DISCLAIMER:  If you have a weak stomach, are faint of heart, or have delicate sensibilities… You may want to skip this entry…

 

A few blog entries ago, I mentioned that I grew up with cows on the “farm”.  I use air quotes for “farm” there because it really wasn’t a farm in the conventional sense.  It was more like 20 acres out in the country that had a house, a good-sized yard, some farm land (that we rented out to other local farmers), & in one sliver of the overall 20 acres…  a small barn & cow pasture.  My dad maintained a small herd of 8-10 cows from as far back as I can remember until he had a heart attack in the late 90’s and could no longer maintain them.

Growing up, I could not for the life of me figure out why he even bothered.  They were A LOT of work… We’d sell one off at auction every year or so when the herd got too big, but the amount you’d receive hardly justified the effort to me.  And as the only son, that meant a lot of effort (aka… work) for ME.  It wasn’t until much later in life that I figured out that those cows for him were actually stress relief.  And he had a plenty enough stressful job.

But for me, they were just work…  And the reason I missed Saturday morning cartoons most of the time.  Or the reason I couldn’t go to a sleepover at a friend’s house.  That was as far as I could see it at the time…  I’m not at all proud of how selfish that sounds now as I type this all out…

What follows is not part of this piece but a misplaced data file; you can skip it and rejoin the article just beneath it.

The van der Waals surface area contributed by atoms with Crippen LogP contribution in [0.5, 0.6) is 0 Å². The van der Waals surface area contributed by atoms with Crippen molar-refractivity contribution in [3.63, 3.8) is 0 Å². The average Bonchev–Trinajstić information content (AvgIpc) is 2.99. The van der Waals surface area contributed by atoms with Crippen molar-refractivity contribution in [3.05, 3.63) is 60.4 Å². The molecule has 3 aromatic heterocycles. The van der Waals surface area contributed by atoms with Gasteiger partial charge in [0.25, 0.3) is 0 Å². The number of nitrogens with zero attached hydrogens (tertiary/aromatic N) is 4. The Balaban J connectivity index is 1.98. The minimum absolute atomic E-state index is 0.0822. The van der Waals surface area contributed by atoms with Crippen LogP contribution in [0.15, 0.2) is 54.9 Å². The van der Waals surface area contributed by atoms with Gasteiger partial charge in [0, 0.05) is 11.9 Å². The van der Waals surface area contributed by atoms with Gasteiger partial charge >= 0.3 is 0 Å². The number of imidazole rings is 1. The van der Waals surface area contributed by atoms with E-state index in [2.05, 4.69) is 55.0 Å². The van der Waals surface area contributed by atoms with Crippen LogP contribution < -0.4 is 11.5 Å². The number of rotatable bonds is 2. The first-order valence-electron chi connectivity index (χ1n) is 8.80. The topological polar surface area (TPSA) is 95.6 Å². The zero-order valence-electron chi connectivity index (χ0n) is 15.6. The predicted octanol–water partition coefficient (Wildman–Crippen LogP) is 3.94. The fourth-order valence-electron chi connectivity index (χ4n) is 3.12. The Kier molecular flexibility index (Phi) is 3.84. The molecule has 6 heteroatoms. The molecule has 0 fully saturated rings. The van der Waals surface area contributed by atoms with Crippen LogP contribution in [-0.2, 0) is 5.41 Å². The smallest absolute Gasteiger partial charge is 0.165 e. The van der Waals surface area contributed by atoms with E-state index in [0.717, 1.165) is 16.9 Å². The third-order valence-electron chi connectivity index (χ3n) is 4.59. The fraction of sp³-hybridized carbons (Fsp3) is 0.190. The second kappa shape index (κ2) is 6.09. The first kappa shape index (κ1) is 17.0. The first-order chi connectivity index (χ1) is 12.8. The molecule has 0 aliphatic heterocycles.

There are certain things that have to be done in order to manage even a small herd of cows.  One of the more glamorous annual chores that fell to me once I was old enough, was the cleaning of the stable.  Our stable area wasn’t huge…  Maybe 20′ x 12′ if my memory serves.  It didn’t take much more space than that given the small number we had.  The main purpose it served was it gave us an easy place to feed them.  But it also gave them a place to stay warm in the winter or provide cool shade in the summer.  So when the cows weren’t out grazing the pasture, they inevitably ended up in the stable.

I wonder at this point if any of my readers even have a clue about how much poop 8-10 cows can produce in the course of a year…  I’ll pause here so you can try to get a visual…

smiling-cow

Let’s start with the rough dimensions…  I’ve already given you the stable dimension… 20′  x 12’… But let’s talk depth now…  As it turns out, 8-10 cows… over the course of a year or so… can generate poop that is roughly 2′ deep in a space of that size.  That’s almost 500 CUBIC FEET of cow patties my friends!…  And it was my job to remove them…

Why did it have to be removed you ask?  Wouldn’t it just biodegrade?… Au contraire mes amis…  You have to understand that there is an Imbalance in The Force at work here…  The rate of cow patty degradation is FAR LESS than the rate of cow patty production…  So if you do nothing about it, eventually your cows would trap themselves between the ceiling of the stable & the pile of manure under their hooves.  Because really, they’re not all that bright…